León is the second largest city in Nicaragua, after Managua. It was founded by the Spanish as Santiago de los Caballeros de León and rivals Granada, Nicaragua, in the number of historic Spanish colonial churches, secular buildings, and private residences. The city had an estimated population of about 205,000, which increases sharply during university season with many students coming from other regions of Nicaragua. It is the capital and largest city of León Department. León is located along the Río Chiquito, some 90 kilometres northwest of Managua, and some 18 km east of the Pacific Ocean coast. León has long been the political and intellectual center of the nation and its National Autonomous University of Nicaragua (UNAN) was founded in 1813, making it the second oldest university in Central America. León is also an important industrial, agricultural, and commercial center for Nicaragua, exporting sugar cane, cattle, peanut, plantain, and sorghum. The city has been home to many of Nicaragua's most noteworthy poets including Rubén Darío, Alfonso Cortés and Salomón de la Selva.
The two similar festivals are parades and processions celebrating the Immaculate Conception in the early weeks of December in the lead up to Christmas. They are held in the cities of Granada and Leon, and provide a true spectacle which most of the townspeople come out to enjoy.
Tropical with hot and humid conditions year-round. Rainy season is from June to October mainly.
The closest commercial airport is in Managua IATA: MGA. Managua is roughly an hour and a half drive from León.
Ruletos (trucks) serve as local buses (C$ 4 per ride). They go from the mercado north of town where the buses to Managua and other long distance destinations arrive and leave to the Mercado in Barrio Subtiava where buses to the beaches of las Peñitas and Poneloya leave and arrive. Taxis are C$ 20 per person anywhere in the city before 7:00pm, C$30 after 7:00pm.
The city is very walkable if you can stand the heat. You do not really need a car once there, unlike Managua. The locals get around by bicycle and walking, and if you need to get across town you can take a taxi. However, to go to the places outside the city, such as the beach, a car is convenient.
Definitely go to the oldest restaurant in town, located in the heart of Leon, in the opposite corner of the Basilica Cathedral called "El Sesteo", it has a diverse menu ranging from typical local food and beverages to fast food. Definitely worth trying.
|Bigfoot Hostel||Media Cuadra al sur, Banco Procredito||Hostel||-|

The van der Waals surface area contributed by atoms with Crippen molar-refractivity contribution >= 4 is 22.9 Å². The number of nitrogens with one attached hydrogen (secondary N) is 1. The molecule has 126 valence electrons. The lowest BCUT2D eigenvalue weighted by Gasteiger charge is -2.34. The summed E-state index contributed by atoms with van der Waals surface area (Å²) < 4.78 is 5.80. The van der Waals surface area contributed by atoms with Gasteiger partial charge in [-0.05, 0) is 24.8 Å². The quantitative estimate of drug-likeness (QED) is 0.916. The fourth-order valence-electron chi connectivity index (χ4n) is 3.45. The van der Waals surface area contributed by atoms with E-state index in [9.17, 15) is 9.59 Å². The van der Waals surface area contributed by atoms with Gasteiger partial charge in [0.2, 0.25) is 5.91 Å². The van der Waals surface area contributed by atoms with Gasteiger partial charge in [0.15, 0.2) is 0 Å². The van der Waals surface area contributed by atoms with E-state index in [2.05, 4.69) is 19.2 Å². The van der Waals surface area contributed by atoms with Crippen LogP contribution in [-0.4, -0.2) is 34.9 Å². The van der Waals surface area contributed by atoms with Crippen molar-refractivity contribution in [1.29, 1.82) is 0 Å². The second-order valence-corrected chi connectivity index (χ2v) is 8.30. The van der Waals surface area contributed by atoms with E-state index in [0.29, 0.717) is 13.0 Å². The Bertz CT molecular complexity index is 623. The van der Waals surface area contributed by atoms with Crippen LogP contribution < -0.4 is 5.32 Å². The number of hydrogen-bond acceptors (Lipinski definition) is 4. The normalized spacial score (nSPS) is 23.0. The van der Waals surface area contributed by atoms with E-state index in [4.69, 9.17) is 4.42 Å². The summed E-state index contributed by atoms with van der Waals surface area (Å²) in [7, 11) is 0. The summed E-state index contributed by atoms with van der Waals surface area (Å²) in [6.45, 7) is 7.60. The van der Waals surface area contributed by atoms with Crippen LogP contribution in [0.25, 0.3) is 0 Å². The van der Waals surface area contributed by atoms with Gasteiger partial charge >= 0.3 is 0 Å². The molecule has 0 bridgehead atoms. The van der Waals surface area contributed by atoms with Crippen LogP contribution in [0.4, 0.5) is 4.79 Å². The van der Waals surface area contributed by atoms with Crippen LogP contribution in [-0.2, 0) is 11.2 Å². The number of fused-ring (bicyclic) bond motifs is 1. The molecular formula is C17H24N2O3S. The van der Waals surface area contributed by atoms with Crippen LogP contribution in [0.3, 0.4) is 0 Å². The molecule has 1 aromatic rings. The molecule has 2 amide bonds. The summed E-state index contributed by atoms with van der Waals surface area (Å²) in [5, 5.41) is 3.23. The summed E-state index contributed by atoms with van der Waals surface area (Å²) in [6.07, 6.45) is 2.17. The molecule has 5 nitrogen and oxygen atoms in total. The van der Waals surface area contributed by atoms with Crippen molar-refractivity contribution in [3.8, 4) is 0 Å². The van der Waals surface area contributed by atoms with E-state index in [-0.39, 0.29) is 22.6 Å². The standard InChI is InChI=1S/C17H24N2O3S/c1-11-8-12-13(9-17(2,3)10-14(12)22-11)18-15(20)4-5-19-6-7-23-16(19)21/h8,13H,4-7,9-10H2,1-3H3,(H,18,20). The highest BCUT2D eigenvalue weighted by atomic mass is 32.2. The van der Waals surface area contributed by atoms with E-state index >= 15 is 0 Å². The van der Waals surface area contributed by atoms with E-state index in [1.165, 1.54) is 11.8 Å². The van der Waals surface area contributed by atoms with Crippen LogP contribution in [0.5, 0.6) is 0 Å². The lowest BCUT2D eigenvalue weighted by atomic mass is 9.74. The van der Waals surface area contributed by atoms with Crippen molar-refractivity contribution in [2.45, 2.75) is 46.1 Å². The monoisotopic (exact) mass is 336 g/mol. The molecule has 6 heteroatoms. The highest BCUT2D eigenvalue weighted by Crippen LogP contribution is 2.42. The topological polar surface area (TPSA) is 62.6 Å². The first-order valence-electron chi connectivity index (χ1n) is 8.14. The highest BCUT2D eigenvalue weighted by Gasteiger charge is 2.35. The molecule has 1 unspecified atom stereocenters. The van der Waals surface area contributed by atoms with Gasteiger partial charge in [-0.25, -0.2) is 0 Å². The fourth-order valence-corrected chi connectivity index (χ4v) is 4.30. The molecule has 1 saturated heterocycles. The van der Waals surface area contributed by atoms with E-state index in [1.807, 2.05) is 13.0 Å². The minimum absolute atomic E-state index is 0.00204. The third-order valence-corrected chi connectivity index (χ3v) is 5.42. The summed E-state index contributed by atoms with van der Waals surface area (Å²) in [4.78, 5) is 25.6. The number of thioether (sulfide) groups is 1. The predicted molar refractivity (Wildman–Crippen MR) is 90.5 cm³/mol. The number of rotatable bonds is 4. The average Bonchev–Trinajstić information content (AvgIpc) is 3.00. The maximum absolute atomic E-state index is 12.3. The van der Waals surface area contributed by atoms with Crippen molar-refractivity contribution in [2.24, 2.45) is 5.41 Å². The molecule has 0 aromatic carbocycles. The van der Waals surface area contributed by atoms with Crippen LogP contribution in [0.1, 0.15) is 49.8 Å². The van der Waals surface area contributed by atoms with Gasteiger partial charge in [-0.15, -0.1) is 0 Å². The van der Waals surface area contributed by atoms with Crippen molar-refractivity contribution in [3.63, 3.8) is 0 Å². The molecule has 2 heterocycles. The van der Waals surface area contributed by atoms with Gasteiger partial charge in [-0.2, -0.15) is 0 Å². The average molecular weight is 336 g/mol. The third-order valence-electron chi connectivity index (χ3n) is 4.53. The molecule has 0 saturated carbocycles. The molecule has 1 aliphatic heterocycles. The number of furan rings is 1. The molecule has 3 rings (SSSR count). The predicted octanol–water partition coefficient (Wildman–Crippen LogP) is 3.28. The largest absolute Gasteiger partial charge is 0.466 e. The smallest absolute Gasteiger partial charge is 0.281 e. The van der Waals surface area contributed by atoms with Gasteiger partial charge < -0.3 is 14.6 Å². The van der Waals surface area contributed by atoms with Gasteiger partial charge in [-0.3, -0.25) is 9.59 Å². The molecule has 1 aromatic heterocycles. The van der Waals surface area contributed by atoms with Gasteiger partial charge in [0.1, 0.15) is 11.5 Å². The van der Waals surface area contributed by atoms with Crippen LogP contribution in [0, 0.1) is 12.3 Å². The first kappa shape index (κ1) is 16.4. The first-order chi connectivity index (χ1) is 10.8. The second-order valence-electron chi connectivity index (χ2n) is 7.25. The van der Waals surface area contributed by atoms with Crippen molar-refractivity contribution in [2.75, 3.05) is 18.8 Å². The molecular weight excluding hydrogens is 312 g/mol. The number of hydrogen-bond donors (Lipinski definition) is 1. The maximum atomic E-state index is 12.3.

|Hostal Colibrí||Iglesia de La Recolección 1/2 cuadra al norte||Guesthouse||82|
|Hostal Tortuga Booluda (The Lazy Turtle)||Calle Marcoleta 517, 3.5 cuadras al oeste del parq De la Iglesia San Juan de Dios, 1.5 Cuadras Oeste||Hostel||-|
|Hostel El Albergue||gasolinera petronic media cuadra abajo, Barrio San||Hostel||-|
|Sonati||3ra calle noreste 211||Hostel||-|
|Surfing Turtle Lodge||Isla Los Brasiles, Poneloya Leon||Hostel||-|
There are free-of-charge volunteer opportunities with Quetzaltrekkers  an organisation raising money for street kids by offering hikes to volcanoes around León. You can volunteer as a hiking guide for a minimum of three months.
Las Tias - the supported organization - also takes volunteers, taking care of the streetkids, with a two months minimum.
Ask around at the cafe run by "Edad de Oro", whether this organisation got some (volunteer) work for you - they're pretty cool too.
Some people find work at the Big Foot Hostel, and for long-term visitors (6 month or so) it's sometimes possible to teach English.
Spanish at one of the schools. Dairiana Spanish School is a good option. It is located in the center of the city and will arrange a homestay if you are interested.
You also can get excellent classes with private teachers, which actually is much cheaper.
Internet cafes can be found in most larger cities and popular areas, but even in smaller towns you will usually be able to connect somewhere.
Wifi is generally free at most hotels, with the notable exception of larger chain hotels, which generally charge between US$3 and US$8 per day.
See also International Telephone Calls
The international phone code of Nicaragua is 505. The general emergency number is 911, though you can contact police (118), fire (115) and ambulance (128) separately if you want.
Nicaragua's cell phone system utilizes GSM 1900 technology. So, if you have a GSM phone that supports the 1900 band you can either use your phone as is at international rates or if your cell phone is unlocked , you can purchase a SIM card for your phone and you will have a local cell number and be charged local cell rates. Both Claro and Movistar provide cell phone service in the country. Claro is run by the old national phone company (ENITEL) that has now been privatized.
Another option is to buy a cell phone locally. Disposable cell phones are quite inexpensive, usually costing about US$20.
You can also purchase local prepaid phone cards that can be used at pay phone across the country. The different pay phone systems each have their own phone cards, so pay attention to which type you purchase.
Correos de Nicaragua provides postal services. It's fairly cheap but not extremely reliable or fast. Post offices are generally open Monday through Friday from 8:00am to 6:00 pm and Saturday from 8:00am to 1:00pm. Airmail postage for a standaard letter or postcard from Nicaragua to North America is US0.60 and US$1 to Europe. Mail takes on average between 7 and 10 days to get to the U.S. and Europe. Though it's fine for sending a postcard, you'd better use companies like TNT, DHL, UPS or FedEx to send parcels internationally.
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